Over the past few years, discussions of automation acquisitions often revolved around making choices: tight budgets forced the prioritization of spending, the result being more gradual adoptions of new technologies. As budget constraints are easing, the depth of implementations now marks the most successful operations. For example, those able to retrieve in-depth usage data in near real time are best able to drive practice changes that increase the efficient and effective delivery of patient care.
Focusing on the depth of technology usage and gathering ongoing data to ensure continuous quality improvement (CQI) processes are fundamental to ensuring the highest return on investment for your automation dollar. In that quest, it is key to have sufficient staff—both in terms of training and in numbers—to ensure automation implementations deliver connectivity along with effective data in report formats that can be easily accessed and utilized. Too often, pharmacies operate without sufficient pharmacy informatics staff. Yet it is clear that the facilities with the highest automation rates and the highest satisfaction levels with their technology have pharmacy directors that are quite involved in the purchasing process and are also well-supported by specialists with pharmacy informatics expertise.
In the second quarter of 2013, Pharmacy Purchasing & Products polled a random, nationwide sample of health system pharmacy directors. We asked about automation budgets, informatics staffing, current automation use, and future plans for technology adoptions. Responses were solicited via email and a total of 465 pharmacy directors replied, yielding a confidence interval of 4.36 (95% +/-4.36) based on the population of pharmacy directors nationwide. The results of our survey are shared on the following pages.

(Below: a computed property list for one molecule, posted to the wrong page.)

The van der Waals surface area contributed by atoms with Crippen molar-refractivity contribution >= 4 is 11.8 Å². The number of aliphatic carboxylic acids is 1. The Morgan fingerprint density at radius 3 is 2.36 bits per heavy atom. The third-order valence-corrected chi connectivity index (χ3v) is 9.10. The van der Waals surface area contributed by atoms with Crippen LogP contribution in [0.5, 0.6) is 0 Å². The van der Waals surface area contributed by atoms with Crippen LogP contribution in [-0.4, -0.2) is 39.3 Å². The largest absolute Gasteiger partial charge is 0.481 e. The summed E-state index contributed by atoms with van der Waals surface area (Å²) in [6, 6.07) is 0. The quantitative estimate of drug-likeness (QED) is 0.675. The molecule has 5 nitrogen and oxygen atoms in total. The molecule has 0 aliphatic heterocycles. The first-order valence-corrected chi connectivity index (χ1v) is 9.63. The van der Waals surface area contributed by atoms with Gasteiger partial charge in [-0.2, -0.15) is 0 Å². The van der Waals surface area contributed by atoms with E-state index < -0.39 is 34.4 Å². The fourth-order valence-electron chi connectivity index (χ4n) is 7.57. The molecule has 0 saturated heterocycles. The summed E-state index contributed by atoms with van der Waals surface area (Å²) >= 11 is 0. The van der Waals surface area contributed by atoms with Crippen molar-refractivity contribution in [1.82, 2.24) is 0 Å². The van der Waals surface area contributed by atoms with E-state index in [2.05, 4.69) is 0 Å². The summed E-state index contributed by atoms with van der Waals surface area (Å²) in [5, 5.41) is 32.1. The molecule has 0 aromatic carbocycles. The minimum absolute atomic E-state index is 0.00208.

We intentionally survey a random sample of pharmacy directors, not simply readers of PP&P, to ensure the data reflects trends across the entirety of US hospital pharmacy practice. Given this, we are quite pleased that almost nine out of 10 pharmacy directors rely on PP&P when researching automation purchases.
Automation budget prioritization has been interesting to observe, particularly as budget reductions have receded. The vast majority of facilities have focused their implementation energies first on CPOE, followed closely by smart pumps, with BCMA in third place. This year both CPOE and smart pumps passed the three-quarter mark for implementations, while just 65% of facilities have BCMA in place; this progression of investment has held true across facilities of all sizes. Much of this automation growth was made possible by the breadth of wireless network implementations that have laid the groundwork for increasing automation connectivity.
CPOE and smart pumps joined automated dispensing cabinets (ADCs), unit dose packaging operations, and finance integrity systems—three technology solutions that were already established in more than three-quarters of all facilities nationwide. We expect automated temperature monitoring implementations to join this illustrious group next year as facilities are rapidly leaving their manual systems behind in favor of this more efficient technology.
Projected Budget Expansion
Just as budget decreases are becoming a hallmark of the past, static budgets also are being replaced by budget growth. This year was defined by increases in pharmacy automation spending over last year for many facilities, and that trend is projected to continue; over the next five years, more than half of all facilities expect to enjoy automation budget increases.
Depth of Automation Use Improves